You commit to serving 27 months in a country you’ve possibly never heard of, and along the way, you are faced with situations that will challenge you. You will meet people who will change you. You will fully immerse yourself in a completely different culture from your own.
The more research I did the more I knew it was the perfect option for me.
I have about one year’s worth of experience tutoring international students at my university in the English language, so I looked into every single English teaching position available on the Peace Corps website. I read all of the position descriptions in great detail, and I found an open Secondary Education English teaching position in Mongolia.
After the first paragraph, I knew I was going there. I felt like it was meant to be. It was the same feeling I had when I was sitting in the audience in Amsterdam listening to Tomislav Perko share his story.
I knew very little about Mongolia: the country, the culture or the people. The only real information I had ever learned about Mongolia was what I read on the Peace Corps website.
After finding the opening, I began researching information on Mongolia. In early September, I applied for the position.
After the most awkward Skype interview of my life and several weeks of waiting, I found out I got the job! Reading the congratulatory email from the Peace Corps brought tears of joys to my eyes. For the rest of my life, I’ll look back on that day and smile.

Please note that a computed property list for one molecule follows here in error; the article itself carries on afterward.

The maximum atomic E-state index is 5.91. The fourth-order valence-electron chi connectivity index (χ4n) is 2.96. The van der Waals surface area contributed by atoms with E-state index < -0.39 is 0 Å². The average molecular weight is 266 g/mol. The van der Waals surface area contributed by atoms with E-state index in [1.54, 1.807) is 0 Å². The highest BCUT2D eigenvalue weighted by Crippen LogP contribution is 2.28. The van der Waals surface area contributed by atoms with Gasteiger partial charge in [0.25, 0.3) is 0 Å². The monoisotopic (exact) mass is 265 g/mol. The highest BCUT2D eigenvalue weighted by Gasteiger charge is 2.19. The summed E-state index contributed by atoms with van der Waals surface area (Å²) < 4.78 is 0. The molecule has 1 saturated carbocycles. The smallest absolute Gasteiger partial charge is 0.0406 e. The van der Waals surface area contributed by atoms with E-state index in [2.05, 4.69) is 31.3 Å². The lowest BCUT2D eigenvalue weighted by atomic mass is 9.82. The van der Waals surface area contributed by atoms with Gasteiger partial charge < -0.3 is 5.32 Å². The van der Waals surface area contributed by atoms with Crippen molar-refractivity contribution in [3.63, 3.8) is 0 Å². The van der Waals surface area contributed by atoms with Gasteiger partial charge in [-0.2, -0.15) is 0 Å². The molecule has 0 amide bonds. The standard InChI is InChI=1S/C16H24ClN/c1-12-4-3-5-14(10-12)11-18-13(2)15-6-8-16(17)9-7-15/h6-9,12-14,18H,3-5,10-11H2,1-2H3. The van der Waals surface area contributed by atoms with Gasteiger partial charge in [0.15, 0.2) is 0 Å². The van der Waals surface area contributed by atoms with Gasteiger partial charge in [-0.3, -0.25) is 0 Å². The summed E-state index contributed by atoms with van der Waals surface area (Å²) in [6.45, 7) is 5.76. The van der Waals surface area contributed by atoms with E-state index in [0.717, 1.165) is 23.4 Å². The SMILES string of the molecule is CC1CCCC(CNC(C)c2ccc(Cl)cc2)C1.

Fast forward to now, I am currently wondering how I will fit 27 months of stuff into two suitcases.
Feeling both terrified and excited, I recently purchased a Mongolian dictionary on Amazon.
Lindsey is a recent graduate from Ferris State University and a future Peace Corps Volunteer. Lindsey is the blogger behind lettersfromlindseyrose.com, where she writes about her experiences traveling on a tight budget, working in a hostel, and all of the high’s and low’s that go along with solo travel. When Lindsey isn’t writing for her blog, she is binge watching Stranger Things on Netflix or trying new recipes off of Pinterest.
If you have a story to share and would like to contribute a guest post to Backpacking Brunette, leave a comment below or contact me via email at ealexiswittman (at) gmail.com.